For a movie that is as derivative it is, it still manages to lure you in with some great characters interactions, particularly between the kids. Yes, they snipe at each other and will bicker. But the bottom line, is that they still treat each other as family and have each other’s back. Yi’s family dynamic is tight and yet she feels distant from them since her father’s death. Yet her mother and grandmother are still there and have faith in her. Their relationship is as warm and inviting as any in the world. These are genuinely good kids trying to do the right thing no matter what. These characters will draw you in enough to care what happens to them in their adventure.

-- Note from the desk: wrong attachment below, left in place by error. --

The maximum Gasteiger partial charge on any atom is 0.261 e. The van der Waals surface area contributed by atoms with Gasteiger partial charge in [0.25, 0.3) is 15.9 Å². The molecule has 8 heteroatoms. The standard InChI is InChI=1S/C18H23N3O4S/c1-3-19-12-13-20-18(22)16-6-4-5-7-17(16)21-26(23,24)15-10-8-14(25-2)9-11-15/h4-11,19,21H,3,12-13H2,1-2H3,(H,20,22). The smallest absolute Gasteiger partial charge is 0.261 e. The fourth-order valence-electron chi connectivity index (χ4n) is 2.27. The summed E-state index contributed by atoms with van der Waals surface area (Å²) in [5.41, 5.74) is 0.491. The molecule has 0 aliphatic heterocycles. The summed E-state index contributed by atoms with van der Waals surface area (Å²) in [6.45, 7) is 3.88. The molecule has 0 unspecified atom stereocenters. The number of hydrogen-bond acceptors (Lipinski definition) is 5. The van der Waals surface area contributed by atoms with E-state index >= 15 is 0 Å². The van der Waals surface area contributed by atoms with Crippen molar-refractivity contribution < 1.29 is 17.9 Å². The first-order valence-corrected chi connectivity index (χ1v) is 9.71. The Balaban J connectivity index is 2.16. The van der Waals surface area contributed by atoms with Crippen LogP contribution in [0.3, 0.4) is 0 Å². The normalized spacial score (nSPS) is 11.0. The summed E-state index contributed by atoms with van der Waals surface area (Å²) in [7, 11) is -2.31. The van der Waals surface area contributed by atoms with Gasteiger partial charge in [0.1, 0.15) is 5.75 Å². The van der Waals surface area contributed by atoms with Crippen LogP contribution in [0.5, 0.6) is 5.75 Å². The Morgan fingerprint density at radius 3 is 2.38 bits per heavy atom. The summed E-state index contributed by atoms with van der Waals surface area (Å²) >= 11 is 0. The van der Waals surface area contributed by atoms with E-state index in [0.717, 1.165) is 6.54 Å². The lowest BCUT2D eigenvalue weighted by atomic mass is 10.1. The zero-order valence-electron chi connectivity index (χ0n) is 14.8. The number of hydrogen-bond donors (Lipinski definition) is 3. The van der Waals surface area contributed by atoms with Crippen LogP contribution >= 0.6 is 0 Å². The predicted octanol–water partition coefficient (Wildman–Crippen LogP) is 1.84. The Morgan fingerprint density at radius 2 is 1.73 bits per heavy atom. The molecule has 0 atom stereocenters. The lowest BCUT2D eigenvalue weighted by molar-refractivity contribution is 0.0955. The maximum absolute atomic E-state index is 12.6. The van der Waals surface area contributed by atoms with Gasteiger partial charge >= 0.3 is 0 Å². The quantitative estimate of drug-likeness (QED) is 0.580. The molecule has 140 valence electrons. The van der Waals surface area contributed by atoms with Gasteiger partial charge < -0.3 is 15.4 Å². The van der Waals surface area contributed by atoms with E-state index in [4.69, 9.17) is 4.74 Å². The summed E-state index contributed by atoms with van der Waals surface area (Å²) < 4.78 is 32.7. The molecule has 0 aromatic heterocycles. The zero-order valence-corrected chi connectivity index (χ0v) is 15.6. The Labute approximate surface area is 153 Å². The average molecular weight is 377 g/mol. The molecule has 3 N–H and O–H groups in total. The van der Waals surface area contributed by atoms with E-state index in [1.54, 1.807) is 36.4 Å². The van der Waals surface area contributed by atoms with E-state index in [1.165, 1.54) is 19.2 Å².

Now, this movie could have easily been told as an American tale starting off in an typical American city with a Bigfoot substituted for a Yeti. And honestly it could have worked just as well as far as overall plot. But with China as a setting it offers quite a unique perspective, not only of what the countryside and cities are like, but of it’s culture. As much as the film does a great job of just showing magnificent landscapes of China, it does not do so in a pandering way. At no time do we or should we feel that we are undergoing a geography lesson other than how far the Himalayas are. The cultural identities of the characters are not treated as some exotic alien culture but as a matter of fact. That is because the universal bonds of family and friendship cross cultural barriers.

Final Score: 7.75/10

Review: Hustlers Will Shake You Down

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This is story about control